Support for Syrian Refugees
Arsal is a town on the Syrian border, high above the Bekaa valley,
on which EDA has focussed its main humanitarian effort over the past three years.
EDA's 4th 40-foot, 10 ton, shipping container left for Arsal, Lebanon, on Thursday Sept 24th, full of clothes,
boots and shoes for the coming winter; also toiletries, school things, knitted teddies, baby things.
And 25 carefully checked sewing machines, fabrics, haberdashery and knitting wools for the women's self-help groups among the refugees,
and for EDA's vocational training courses.
The container arrived in Beirut on October 23rd and was cleared by Customs on Nov 13th in good time for distribution before the winter really took hold
(as it has now done with a vengeance).
But on the very day that the container was released by Customs, a suicide bomber in Arsal blew up 5 Muslim clerics
who were trying to negotiate the release of Lebanese army soldiers kidnapped by ISIS.
Getting anything done after this terrible event and in the ensuing security clampdown seemed an almost impossible task.
But EDA volunteer Maggie Tookey successfully managed the delivery and distribution of the container goods,
eventually overcoming all obstacles put in her way,
while remaining within the restrictions imposed by Lebanese security for her own safety.
For a gripping, day by day account of this delivery, please go to
Maggies Dec 2015 Arsal Diary.htm
For more details of current and recent EDA work in Arsal, please see
Arsal Main Story
Helping refugees in transit in Europe:
Hundreds of thousands of Syrian and other refugees are making their way through SE-Europe, overcoming many difficulties and privations along the way,
hoping eventually to find safety and settlement somewhere in the West.
They migrants are often trapped in awful circumstances,
ranging from terrible shelterless muddy fields surrounded by barbed wire,
to endlessly waiting trains with nothing for their comfort.
Meanwhile decent people from every country of Europe try to help.
EDA has taken a part in these efforts, supporting the work of two other
organisations from our own city, 'Edinburgh Cares' and 'React Now'
who have sent a number of aid missions to refugees passing through the Greek islands, Hungary, Serbia and Croatia.
Maggie Tookey and John Home Robertson visited the island at the end of September, to survey and determine possible roles for EDA,
and bringing funds for immediate action.
They found that the situation on a 5 mile stretch of beach on the north coast of Lesbos, was terrible.
Tiny boats packed with anything up to 60 people, just kept coming - 5,000 a day arriving on inaccessible beaches linked only by a rough mountain track.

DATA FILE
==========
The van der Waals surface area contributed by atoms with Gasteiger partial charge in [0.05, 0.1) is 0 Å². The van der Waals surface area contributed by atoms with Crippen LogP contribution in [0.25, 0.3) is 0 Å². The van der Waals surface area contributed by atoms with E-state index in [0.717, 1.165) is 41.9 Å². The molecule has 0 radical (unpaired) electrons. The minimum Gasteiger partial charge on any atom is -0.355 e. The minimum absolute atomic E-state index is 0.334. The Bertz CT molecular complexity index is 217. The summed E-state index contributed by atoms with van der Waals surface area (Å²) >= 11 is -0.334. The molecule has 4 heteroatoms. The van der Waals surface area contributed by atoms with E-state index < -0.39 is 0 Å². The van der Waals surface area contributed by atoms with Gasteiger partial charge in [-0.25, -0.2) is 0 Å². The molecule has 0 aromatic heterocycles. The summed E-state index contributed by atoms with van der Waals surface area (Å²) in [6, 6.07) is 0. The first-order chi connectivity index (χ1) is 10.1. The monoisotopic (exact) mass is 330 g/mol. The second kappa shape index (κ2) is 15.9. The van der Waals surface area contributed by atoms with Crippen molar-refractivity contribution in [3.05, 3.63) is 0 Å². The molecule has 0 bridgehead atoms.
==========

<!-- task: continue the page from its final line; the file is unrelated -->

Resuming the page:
No place for a tiny Hyundai hire car! -- but Maggie and John decided
nevertheless to use it to transport people the eight miles to the nearest reception center, and spent most of their time on Lesbos doing so (incredibly, the car survived this treatment!)
Maggie wrote "At one point I had 10 people in my car - 4 adults in the back, 2 in the front seat with me and 2 babies and a toddler on laps in the back.
The 2 babies I managed to stuff in through the back window at the last minute to be reunited with their mothers - all soaking wet, cold and
traumatised by their 6 mile journey across from Turkey in a boat that was dangerously full of water on arrival at the beach.
For the privilege of taking this journey they had each paid smugglers around $1300.
The PIKPA Refugee Camp:
This is where a number of the most vulnerable, injured, boat wrecked, orphaned, pregnant refugees arriving on the northern beaches end up.
It is run entirely by an admirable group of Greek volunteers
who receive very little financial support and yet provide a lifeline for this most vulnerable group.
Maggie and John were really impressed by the camp, and decided
that the best use for the money which EDA had provided them for Lesbos would be to support PIKPA. This is what the €4000 bought:
a 2 months supply of fresh food/vegetables, chickens and eggs (some to be delivered later);
a 3 months supply of olive oil/cooking oil;
A water filtration system to create a supply point in the camp for clean, safe drinking water;
Basic medicines and dressings;
Cement and aggregate to construct wheelchair ramps to provide access for the many disabled people coming in.
We think this was good value for our donors' money!